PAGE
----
With this article from The Marshall Project, educators can facilitate a discussion with students about the rights of citizens returning to their communities after incarceration. They can discuss whether voting is a privilege or a right and whether an individual’s opportunity to vote can justly be removed upon conviction of a crime. Students can also learn about voter engagement, its influence on the electoral process and the impacts of voter disenfranchisement.
A note on teaching through a pandemic:
We recognize that not all educators will be sharing physical or virtual space with students this fall. Because of that, we’ve tried to design these discussion guides in ways that can easily work across classes, whether you’re meeting face to face, in a virtual classroom or through another remote learning model. We’re so grateful to you and all the educators doing extraordinary work in these extraordinary times.
Here’s how you might start:
1. Check Students’ Previous Knowledge
Start the conversation by asking what students know about voter turnout rates in general, including some of the explanations for low voter engagement. Review the meaning of felony disenfranchisement laws and the re-enfranchisement efforts in some states.
You may also explore the current felony disenfranchisement laws in your own state. Students can discuss which issues and offices might be decided differently if incarcerated people and returning citizens could vote.
2. Read Together
Have students read The Marshall Project’s article “In Just Two States, All Prisoners Can Vote. Here’s Why Few Do.”
3. Clarify Student Understanding
Ask students to work individually or in pairs to answer some text-dependent questions using their own words. For example:
- According to the article, what role does race play in felony disenfranchisement laws?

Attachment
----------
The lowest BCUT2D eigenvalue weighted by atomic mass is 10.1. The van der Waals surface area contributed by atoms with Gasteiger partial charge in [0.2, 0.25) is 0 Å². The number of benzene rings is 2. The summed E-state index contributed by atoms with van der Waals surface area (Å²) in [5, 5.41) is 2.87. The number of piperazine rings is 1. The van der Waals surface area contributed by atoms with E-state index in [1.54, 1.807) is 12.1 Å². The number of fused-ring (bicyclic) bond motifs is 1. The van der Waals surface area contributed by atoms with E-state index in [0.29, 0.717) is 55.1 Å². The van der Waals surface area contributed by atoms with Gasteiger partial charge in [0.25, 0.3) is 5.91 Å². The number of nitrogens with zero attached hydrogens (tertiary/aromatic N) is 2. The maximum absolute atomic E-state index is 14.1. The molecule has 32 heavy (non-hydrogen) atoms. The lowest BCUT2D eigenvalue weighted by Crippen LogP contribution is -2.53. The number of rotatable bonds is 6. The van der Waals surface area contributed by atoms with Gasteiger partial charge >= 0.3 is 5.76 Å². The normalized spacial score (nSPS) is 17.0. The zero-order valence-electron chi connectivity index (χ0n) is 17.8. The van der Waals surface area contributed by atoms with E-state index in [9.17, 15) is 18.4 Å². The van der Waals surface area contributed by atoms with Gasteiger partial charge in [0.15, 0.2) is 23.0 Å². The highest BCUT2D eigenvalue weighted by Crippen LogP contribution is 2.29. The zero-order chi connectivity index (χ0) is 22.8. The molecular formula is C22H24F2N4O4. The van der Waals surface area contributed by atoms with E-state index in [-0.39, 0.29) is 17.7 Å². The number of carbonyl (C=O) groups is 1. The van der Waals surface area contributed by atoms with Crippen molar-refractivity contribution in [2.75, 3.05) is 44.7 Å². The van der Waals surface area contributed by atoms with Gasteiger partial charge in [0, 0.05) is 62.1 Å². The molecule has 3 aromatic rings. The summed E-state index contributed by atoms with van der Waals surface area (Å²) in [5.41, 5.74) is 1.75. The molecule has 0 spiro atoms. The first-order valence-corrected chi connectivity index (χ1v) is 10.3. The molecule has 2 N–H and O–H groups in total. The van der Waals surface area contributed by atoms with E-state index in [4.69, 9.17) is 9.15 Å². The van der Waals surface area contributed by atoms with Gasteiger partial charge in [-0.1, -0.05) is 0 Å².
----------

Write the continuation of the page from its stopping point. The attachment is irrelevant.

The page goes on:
- When did laws barring people with felony convictions from voting first appear? What do voting rights advocates cite as a motivation for these laws?
- What does Joseph Jackson, founder of the Maine Prisoner Advocacy Coalition, suspect accounts for the fact that prisoners in Maine and Vermont never lost the right to vote?
- The article names several barriers to voting, both external and internal, for incarcerated people. What are a few of them?
4. Share Necessary Background
Provide additional resources for students to better understand electoral engagement within the criminal justice system. Here are a few resources you might try.
- Have students compare The Marshall Project’s article with this article from the New Yorker. What are the different approaches of each? Whose experiences and voices are featured? Do the articles rely largely on facts or on stories? Which article do you think is more compelling and why?
- Introduce students to the history behind incarcerated people’s right to vote. Have them explore this timeline on the U.S. history of disenfranchisement for people with felony convictions. What trends can be observed over time? What do they predict about the future of rights for incarcerated and returning citizens?
- Have students explore this map on felony disenfranchisement laws. Which states have the harshest felony disenfranchisement policies? What trends can be observed based on region of the country? Demographics? Political affiliation based on state election returns?
- If students would like to learn more about the growing suffrage movement within the criminal justice system, The Atlantic’s article “In Prison, and Fighting to Vote” addresses this topic in depth.
- Ask students to examine the table “Details on Policies for Restoration of Rights.” In pairs, ask them to compare the language from a state with very limited restoration laws, such as Virginia, with a state with less limited laws. What similarities or differences do you notice in the texts? What might account for them?
Guide students in a discussion about voter disenfranchisement among incarcerated people. Consider beginning with the following questions:
- Some make the argument that those who have been convicted of serious crimes should lose the privilege to participate in the U.S. electoral process. Others assert that all people should retain the right to vote, regardless of their former actions. Do you think voting should be a privilege or a right? Why?
- How do you think elections would change, if at all, if every incarcerated and returning citizen were given the right to vote? What topics might be added to local and national conversations about criminal justice or police reform?
- What, if any, connection do you see between voter apathy within the criminal justice system and voter disaffection within the population at large?
- What is the significance of voting? What message does denying some the right to vote send to members of our society?